Agency has become a catch word. In a way, this intoxication with ‘agency’ is the product of liberal individualism. The ability of individuals to fashion themselves, to change their live, is given ideological priority over the relation within which they themselves are actually formed, situated, and sustained.
—  Talal Asad, “Modern Power and the Reconfiguration of Religious Traditions" Interviewed by Saba Mahmood

In memory of the “Earth’s voice” (August 11th), this is an honoring graffiti of the late Talal Maddah (1940-2000) on a wall in Al Nuzha District, Riyadh, Saudi Arabia. The words of this Arabic graffiti are from the lyrics of his song “Zaman Alsamt” meaning “Era of Silence”.

Saudi owns major stake in FOX. Wonder why you never hear about radical Islam funded by Saudi Wahabbist on FOX? Wonder why you hear about Benghazi as a means to destabilize Obama 24/7 on FOX? Geo-political turmoil creates higher oil prices ring a bell? 

If this same Saudi had owned a major stake in MSNBC you would never hear the end of it from conservatives if MSNBC were critical of Bush.

Obama is more articulate than Bush, but they both talk of war not as a way of settling a particular dispute (of war as its resolution) but of maintaining sovereign peace through a continuing process of extermination.

In this respect both administrations are similar, and their similarity derives from the fact that they are both embedded in the same political-financial-military system. Their ability to move independently is therefore limited - but by no means absent.

Do you believe me or must I take an oath?

My tongue has become incompetent to describe to you

The bliss of love you connect me to

And you are the generous one in your entity

Do you see my heart on my sleeve?

It is my most prized possession

You want more love from me?

Then tell me where I can get another one. 

[طلال مداح - تصدق ولا أحلف لك]

 
I don’t think, in principle, that just because a movement declares itself to be religious, it should be made the object of special suspicion. In my view, one shouldn’t trust anyone who hankers after state power, whether they call themselves religious or secular. The modern state is at once one of the most brutal sources of oppression and a necessary means for providing common benefits to citizens. Whether it is secular or religious seems to me much less important than the fact that it is a state. If we look back over the twentieth century and this should become obvious. […]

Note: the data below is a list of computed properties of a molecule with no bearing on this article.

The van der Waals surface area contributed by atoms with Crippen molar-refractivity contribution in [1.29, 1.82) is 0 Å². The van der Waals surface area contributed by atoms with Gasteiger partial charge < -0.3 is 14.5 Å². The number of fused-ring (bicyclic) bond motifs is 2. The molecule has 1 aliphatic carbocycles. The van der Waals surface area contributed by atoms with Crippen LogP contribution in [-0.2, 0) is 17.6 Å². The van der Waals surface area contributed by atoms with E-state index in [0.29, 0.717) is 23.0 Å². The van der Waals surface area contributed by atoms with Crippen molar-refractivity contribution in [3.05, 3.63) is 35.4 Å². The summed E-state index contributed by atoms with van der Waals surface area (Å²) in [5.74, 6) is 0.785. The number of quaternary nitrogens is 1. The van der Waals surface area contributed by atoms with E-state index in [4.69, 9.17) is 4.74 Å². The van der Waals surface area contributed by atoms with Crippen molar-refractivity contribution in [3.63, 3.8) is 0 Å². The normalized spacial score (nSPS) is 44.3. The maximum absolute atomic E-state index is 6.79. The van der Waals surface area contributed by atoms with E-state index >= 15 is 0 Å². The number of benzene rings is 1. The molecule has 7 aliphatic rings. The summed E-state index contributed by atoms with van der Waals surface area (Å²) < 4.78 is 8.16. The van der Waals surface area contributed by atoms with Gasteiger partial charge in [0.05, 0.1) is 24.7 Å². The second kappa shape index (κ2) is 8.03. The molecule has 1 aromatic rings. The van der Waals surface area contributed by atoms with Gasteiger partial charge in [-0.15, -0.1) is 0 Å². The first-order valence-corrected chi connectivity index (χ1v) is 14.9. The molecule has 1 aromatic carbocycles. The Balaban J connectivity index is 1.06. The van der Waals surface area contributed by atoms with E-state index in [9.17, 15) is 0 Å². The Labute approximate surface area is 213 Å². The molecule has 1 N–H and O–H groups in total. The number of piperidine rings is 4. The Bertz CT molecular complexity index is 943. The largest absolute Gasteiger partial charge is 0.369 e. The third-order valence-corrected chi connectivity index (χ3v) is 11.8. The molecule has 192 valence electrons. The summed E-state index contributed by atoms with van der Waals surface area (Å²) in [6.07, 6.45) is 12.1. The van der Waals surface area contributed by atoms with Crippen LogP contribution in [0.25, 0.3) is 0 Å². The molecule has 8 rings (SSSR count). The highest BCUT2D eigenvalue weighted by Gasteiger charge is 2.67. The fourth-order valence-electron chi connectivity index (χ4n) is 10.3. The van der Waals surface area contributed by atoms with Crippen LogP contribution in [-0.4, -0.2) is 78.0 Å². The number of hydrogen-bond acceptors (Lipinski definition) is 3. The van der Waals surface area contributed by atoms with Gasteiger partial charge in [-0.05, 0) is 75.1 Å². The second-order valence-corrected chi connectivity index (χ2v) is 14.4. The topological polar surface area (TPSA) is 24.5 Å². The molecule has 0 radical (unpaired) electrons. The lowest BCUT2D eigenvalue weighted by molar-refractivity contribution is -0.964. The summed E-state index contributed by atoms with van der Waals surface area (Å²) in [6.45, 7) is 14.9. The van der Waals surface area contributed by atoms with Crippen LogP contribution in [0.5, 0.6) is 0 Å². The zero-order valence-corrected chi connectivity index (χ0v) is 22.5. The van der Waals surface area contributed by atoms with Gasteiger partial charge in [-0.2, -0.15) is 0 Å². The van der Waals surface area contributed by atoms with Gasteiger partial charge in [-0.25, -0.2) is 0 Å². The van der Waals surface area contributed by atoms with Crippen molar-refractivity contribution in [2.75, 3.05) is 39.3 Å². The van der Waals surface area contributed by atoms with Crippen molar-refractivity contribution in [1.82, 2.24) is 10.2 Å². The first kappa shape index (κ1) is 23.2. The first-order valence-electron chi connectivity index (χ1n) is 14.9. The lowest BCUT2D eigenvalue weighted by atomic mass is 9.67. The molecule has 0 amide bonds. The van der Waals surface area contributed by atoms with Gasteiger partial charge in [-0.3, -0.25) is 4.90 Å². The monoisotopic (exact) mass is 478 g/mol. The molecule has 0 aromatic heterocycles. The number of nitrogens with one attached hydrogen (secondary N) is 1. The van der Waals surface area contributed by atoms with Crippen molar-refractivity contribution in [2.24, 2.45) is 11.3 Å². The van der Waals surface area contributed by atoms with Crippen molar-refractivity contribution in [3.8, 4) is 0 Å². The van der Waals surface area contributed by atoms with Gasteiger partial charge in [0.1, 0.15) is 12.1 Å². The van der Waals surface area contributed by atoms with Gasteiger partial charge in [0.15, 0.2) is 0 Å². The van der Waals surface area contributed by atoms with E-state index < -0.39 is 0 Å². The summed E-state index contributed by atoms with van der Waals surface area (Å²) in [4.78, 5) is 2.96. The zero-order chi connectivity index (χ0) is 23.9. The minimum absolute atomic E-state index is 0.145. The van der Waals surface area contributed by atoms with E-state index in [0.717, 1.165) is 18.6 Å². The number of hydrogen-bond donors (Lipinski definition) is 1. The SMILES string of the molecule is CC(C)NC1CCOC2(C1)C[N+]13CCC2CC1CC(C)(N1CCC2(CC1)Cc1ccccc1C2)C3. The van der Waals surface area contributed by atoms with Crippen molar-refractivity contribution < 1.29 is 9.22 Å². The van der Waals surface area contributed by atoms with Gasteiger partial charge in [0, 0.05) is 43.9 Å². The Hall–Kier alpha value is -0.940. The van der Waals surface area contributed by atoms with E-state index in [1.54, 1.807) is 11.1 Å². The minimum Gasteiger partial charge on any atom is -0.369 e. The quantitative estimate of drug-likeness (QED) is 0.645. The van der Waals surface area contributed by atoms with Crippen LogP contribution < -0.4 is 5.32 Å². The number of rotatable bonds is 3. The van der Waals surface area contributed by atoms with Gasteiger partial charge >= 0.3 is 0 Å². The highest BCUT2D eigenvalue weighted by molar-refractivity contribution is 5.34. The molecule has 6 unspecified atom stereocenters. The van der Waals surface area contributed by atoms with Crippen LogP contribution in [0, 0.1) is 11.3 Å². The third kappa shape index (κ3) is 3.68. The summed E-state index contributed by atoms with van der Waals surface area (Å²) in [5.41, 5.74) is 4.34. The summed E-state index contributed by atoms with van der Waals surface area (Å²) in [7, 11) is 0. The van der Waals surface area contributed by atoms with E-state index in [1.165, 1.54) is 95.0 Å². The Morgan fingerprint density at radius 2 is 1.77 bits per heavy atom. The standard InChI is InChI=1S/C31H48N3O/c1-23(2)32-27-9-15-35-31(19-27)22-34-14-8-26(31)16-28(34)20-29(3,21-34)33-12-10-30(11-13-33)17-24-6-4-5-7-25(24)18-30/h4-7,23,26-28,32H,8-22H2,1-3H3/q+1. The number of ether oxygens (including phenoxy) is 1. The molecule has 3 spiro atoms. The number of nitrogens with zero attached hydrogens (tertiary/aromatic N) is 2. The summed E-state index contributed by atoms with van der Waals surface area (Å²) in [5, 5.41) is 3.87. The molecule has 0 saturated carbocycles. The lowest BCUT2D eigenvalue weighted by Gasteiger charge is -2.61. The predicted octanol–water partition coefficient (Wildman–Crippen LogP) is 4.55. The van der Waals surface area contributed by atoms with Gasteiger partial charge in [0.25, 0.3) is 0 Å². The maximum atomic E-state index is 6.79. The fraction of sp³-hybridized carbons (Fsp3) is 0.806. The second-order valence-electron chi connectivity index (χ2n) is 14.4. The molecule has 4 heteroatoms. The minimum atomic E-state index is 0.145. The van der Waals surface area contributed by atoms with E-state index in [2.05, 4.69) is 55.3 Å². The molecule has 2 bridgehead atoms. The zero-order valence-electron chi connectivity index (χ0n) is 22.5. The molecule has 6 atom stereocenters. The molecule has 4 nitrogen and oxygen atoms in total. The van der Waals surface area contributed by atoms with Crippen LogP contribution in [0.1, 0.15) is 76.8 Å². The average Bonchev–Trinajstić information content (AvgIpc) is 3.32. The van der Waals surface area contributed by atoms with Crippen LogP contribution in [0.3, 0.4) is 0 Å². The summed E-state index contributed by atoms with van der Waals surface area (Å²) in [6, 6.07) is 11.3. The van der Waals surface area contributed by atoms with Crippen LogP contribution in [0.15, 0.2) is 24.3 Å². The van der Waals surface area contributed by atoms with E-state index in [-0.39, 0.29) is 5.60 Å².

I have felt for a long time now that we have gradually—and when I say “we,” I mean everybody in the modern world, and I’ll say more about that—worked ourselves into a situation that is truly tragic, in the Greek sense of having no real resolution. There are the most awful prospects before us, with the kind of technological warfare we now have, with the fantastic extension of consumerism and money, with the consequent growing gap between the very poor and the very rich, with the destruction of the environment, and with the ramifications of climate change and nuclear energy. I really hope that this is simply a sign of my being old. It may well be, because I don’t see things in the way that a younger person would, I’m sure. I see it all as being absolutely disastrous. But people will try to resist, and they should.

[…]

I remember talking once a long time ago with Edward Said about empire and how it might be defeated. We were just sitting and having coffee, and at one point I responded to some of his suggestions by saying, “No, no, this won’t work. You can’t resist these forces.” So he demanded a little irritably: “What should one do? What would you do?” So I said, “Well, all one can do is to try and make them uncomfortable.” Which was really a very feeble reply, but I couldn’t think of anything else.

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